Remembering flights of the Intruder

Written by Rob Johnson

Dismissed by some fighter pilots as a “Flying Pig” and branded as slow because of its subsonic top speed, no combat aircraft in history inspires more loyalty among those who have flown it than the Grumman A-6 Intruder.

And while Pensacola hosts many military reunions, from the long-ago officer candidate school classes to the alumni of numerous ships, few gatherings draw the roughly 750 retirees and spouses who have reserved hotel rooms and banquet seats for the Intruder Association gathering scheduled for April 3-6.

One of the organizers, retired Navy aviator and Intruder veteran Mike Vogt, said, “In all my years in uniform, I never volunteered for anything. But this time I did.”

Retired Marine Corps Col. Bob Braithwaite, an Intruder bombardier and navigator, said, “It’s a special plane that served across generations from the 1960s to the late 1990s, from Vietnam to Operation Desert Storm. The Intruder was a unique, all-weather attack plane that could carry a huge payload.”

So while the Intruder wasn’t known as a particularly pretty plane, its capabilities evoke the fondness of aviators like retired Navy aviator Kerry Shanaghan.

“That’s why the theme of the Intruder reunion is ‘Preserving the Legend,’ ” Shanaghan said.

The mystique of the A-6 is part fact, with a dash of Hollywood. In the 1991 film “Flight of the Intruder,” which starred Danny Glover and Willem Dafoe, a Navy A-6 crew during the Vietnam War plots an unauthorized attack on Hanoi.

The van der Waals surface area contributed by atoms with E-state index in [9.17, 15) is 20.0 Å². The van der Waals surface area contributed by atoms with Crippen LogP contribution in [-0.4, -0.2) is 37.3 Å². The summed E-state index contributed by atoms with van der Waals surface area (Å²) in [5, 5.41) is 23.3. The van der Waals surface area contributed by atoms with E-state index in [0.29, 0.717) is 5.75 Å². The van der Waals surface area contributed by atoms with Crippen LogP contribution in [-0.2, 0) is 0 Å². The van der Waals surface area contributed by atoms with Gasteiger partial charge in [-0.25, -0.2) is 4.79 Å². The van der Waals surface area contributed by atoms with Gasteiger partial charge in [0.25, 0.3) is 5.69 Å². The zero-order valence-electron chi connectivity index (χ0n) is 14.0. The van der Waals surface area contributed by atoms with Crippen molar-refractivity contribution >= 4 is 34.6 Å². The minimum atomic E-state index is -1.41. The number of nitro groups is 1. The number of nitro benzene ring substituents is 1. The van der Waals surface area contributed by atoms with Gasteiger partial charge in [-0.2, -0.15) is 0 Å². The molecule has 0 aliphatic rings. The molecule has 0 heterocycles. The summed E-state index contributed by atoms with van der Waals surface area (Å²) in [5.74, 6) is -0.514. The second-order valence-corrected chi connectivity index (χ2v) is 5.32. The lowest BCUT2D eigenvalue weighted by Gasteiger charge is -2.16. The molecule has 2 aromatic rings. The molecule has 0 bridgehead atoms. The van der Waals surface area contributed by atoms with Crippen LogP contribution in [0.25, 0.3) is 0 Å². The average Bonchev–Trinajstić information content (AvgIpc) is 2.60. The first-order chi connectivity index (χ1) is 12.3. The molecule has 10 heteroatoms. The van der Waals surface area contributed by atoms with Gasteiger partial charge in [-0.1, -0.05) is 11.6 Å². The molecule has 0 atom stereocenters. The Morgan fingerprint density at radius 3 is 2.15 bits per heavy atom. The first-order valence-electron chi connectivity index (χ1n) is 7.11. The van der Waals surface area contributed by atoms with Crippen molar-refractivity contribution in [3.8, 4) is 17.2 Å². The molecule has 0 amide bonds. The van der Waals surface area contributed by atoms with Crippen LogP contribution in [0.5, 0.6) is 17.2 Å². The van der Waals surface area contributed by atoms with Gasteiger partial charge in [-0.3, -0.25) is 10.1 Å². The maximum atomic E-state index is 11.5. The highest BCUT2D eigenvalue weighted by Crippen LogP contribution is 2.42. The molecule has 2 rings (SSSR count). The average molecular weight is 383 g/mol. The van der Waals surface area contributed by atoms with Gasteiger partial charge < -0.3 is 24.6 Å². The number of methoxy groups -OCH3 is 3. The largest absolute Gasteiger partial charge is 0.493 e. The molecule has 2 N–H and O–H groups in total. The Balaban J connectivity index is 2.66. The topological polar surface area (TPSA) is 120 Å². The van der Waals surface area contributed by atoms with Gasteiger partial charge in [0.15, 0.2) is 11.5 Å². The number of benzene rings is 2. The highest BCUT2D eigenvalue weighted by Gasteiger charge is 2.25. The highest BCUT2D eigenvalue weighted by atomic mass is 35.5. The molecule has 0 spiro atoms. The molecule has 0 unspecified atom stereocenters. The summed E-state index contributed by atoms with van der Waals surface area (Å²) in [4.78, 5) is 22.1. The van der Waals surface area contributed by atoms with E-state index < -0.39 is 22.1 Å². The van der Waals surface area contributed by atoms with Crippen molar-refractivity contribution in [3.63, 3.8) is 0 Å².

In Stephen Coonts’ novel, on which the movie is based, he described the Intruder thus: “Not exactly beautiful, with that blunt nose. Flies great, though.”

The Intruder Association readily acknowledges the aircraft’s style deficiencies on its website: “The Intruder’s lack of eye appeal has resulted in a low-key image in the minds of many uninformed aviation enthusiasts. But throughout its 32 years of service, it has earned and maintained a reputation as the workhorse of naval aviation.”

The Intruder boasted versatility cloaked in secrecy because the plane could carry nuclear weapons. Crews that practiced for the Cold War missions that, fortunately, never came had to have stringent security clearances. Their training included scanning maps of possible attack routes to the Soviet Union.

Further, the A-6’s unusual capacity to carry every type of conventional weapon, from guided missiles to the heaviest bombs in its day, made it so lethal that none was ever sold to a foreign country, even U.S. allies.

The camaraderie of the Intruder’s flight crews has been enhanced by the cockpit seating arrangement. Unlike other war planes of recent generations, the pilot and bombardier sat side by side.

“Friends I made in that first A-6 squadron are still pretty much my best friends from the Marine Corps,” Braithwaite said

Such relationships led the Intruder Association to design and pay for a new 7-foot-tall granite obelisk in tribute to the A-6 community, located at the National Naval Aviation Museum in Hangar Bay One. The marker stands beside a retired Intruder on display.

Obsolescence finally overtook the A-6 for several reasons, including the development of air defense systems that require evasive actions at higher speeds than the Intruder can attain. There are also financial factors. The F/A-18 Hornets and Super Hornets that succeeded the Intruder can be maintained by support crews of about half the number needed to keep the A-6 flying.

While no longer on carrier decks, nothing can replace the A-6 in the hearts of Intruder Association members.

“I’m one of the guys who thinks the A-6 could still be flying today,” Braithwaite said, standing beside the Intruder on display at the museum.

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